These objects are manufactured in single copies. Doomed to remain prototypes, their usage is very limited, almost nil. Nobumichi Tosa works with gold in his workshop, where he lauds the mechanical beauty of his creations that are the result of fusion between resin and aluminium. Some machines are sometimes reproduced in small production series, simplified and purified versions of the prototypes. A third level of objects is marketed commercially, signature Maywa Denki gadgets: electrical extensions in the shape of a fin, small plastic men who tap their head...

Maywa Denki’s work fall into one of three classifications : Naki, Tsukuba and Edelweiss. Although these series are distinct from each other, there are points of connection between them. Naki is the first series to be developed by Nobumichi Tosa on the theme of Who am I ? 26 objects in the shape of a fish focus on him and his relationship with the world. The Naki series comprises some of Maywa Denki’s emblematic instruments Denki with the Koi-beat, a portable rhythm box in the shape of a carp with incorporated electrical switches, or the famous Pachi-moku, a type of two-tone marimba worn on the back like two metallic wings and played by clicking one’s fingers.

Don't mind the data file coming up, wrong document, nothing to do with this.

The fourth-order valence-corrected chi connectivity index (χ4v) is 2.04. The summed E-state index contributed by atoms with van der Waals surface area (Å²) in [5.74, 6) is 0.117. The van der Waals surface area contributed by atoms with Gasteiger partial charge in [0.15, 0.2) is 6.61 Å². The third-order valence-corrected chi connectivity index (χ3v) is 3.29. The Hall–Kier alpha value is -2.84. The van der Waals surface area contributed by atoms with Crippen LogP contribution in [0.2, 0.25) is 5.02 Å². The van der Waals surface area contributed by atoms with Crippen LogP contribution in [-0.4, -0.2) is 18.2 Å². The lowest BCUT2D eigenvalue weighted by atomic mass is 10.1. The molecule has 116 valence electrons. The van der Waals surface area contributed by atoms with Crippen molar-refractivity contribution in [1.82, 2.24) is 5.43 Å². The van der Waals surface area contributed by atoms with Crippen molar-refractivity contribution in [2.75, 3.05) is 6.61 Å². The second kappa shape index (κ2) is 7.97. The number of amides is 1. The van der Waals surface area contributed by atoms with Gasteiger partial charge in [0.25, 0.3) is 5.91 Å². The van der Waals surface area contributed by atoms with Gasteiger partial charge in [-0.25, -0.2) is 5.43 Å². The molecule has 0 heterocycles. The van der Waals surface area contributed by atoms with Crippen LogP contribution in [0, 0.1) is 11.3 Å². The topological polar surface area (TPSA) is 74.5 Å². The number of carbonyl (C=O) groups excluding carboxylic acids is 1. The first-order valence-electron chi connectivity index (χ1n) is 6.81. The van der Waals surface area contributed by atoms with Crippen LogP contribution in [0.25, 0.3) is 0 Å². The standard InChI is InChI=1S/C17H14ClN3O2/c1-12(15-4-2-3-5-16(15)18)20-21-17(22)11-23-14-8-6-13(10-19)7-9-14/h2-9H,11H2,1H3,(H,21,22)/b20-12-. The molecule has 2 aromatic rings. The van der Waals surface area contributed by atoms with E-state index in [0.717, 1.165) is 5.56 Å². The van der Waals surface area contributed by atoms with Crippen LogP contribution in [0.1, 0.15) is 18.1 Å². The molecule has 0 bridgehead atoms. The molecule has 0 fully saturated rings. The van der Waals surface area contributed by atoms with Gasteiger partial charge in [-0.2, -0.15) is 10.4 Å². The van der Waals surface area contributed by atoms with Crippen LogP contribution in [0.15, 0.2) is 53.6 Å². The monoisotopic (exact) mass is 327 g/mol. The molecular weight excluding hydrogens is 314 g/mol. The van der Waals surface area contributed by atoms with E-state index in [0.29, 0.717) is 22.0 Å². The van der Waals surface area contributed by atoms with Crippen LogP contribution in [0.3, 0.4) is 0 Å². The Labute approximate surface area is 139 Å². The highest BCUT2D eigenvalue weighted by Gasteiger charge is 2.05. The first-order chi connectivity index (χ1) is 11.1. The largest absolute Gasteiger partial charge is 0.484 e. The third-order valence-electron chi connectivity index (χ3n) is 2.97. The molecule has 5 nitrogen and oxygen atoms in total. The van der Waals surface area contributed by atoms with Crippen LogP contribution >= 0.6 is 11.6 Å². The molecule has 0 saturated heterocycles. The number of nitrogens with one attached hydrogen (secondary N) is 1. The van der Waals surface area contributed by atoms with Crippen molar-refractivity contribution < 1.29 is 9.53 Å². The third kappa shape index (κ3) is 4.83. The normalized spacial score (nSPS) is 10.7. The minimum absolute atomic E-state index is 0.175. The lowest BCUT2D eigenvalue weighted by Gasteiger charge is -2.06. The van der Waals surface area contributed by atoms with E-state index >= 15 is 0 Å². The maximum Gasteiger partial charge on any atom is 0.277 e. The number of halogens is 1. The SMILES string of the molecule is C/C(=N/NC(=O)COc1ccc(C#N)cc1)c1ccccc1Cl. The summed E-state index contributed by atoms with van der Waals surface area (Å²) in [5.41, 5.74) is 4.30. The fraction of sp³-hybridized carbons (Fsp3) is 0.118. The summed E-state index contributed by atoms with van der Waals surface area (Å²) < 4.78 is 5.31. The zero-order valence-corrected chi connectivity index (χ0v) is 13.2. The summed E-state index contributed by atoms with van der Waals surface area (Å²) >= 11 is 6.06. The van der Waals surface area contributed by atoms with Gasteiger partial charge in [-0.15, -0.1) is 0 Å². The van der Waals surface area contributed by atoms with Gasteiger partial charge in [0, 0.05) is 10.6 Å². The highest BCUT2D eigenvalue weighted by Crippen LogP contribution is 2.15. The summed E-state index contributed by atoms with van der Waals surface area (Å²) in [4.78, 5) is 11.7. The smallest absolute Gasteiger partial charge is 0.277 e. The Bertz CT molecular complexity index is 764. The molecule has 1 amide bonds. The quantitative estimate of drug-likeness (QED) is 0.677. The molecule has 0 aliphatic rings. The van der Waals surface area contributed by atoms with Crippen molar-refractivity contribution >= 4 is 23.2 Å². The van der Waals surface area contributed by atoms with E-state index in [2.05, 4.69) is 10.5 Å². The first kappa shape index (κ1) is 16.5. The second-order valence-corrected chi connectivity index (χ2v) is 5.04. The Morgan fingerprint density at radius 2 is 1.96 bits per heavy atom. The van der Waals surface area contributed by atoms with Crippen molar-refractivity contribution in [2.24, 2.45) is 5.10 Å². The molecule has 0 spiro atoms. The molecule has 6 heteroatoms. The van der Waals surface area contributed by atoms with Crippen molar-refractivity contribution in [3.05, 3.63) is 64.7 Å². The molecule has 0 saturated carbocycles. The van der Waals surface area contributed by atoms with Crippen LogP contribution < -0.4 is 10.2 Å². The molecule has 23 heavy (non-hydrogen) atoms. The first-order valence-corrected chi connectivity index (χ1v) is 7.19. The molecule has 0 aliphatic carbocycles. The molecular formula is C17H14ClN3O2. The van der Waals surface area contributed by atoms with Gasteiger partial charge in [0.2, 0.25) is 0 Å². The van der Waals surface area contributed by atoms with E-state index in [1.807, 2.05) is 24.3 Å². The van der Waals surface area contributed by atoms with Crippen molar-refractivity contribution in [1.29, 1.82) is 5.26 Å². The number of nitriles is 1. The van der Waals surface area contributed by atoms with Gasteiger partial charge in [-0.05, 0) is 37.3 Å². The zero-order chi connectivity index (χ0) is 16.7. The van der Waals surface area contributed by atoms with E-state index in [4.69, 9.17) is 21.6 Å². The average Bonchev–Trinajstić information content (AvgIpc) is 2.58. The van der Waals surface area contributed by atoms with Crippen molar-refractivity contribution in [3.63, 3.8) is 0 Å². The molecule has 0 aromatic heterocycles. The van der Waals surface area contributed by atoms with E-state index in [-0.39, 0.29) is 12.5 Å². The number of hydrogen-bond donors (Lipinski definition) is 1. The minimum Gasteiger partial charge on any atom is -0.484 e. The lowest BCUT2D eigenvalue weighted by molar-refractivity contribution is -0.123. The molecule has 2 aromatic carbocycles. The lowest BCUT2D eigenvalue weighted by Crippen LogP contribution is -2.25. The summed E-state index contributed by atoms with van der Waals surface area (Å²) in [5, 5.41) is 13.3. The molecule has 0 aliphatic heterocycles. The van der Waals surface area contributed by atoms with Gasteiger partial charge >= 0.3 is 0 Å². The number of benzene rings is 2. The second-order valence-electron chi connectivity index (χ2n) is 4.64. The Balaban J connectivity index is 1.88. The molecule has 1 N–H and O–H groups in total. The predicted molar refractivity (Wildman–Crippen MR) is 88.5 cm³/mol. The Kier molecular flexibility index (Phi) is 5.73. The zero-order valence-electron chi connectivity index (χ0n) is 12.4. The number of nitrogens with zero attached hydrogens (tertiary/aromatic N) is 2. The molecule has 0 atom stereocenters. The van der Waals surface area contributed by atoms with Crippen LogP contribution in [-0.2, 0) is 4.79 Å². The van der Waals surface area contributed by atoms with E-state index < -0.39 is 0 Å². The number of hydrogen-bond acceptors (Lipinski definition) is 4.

© 2006 text: Franck Stofer, photo: Albane Laure

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Maruosa

Maruosa

Charging out of a supersonic maelstrom, Maruosa performances are of a violence worthy of XVth century Italian frescos. Alone on stage, this man gives off an energy more or less equivalent to that of an entire death metal band put through the breakcore grinder. With cries from beyond the tomb and a whirlwind of hair that would delight shampoo sellers the world over, Maruosa shows that musical ultra-violence isn’t necessarily synonymous with disgust and destruction.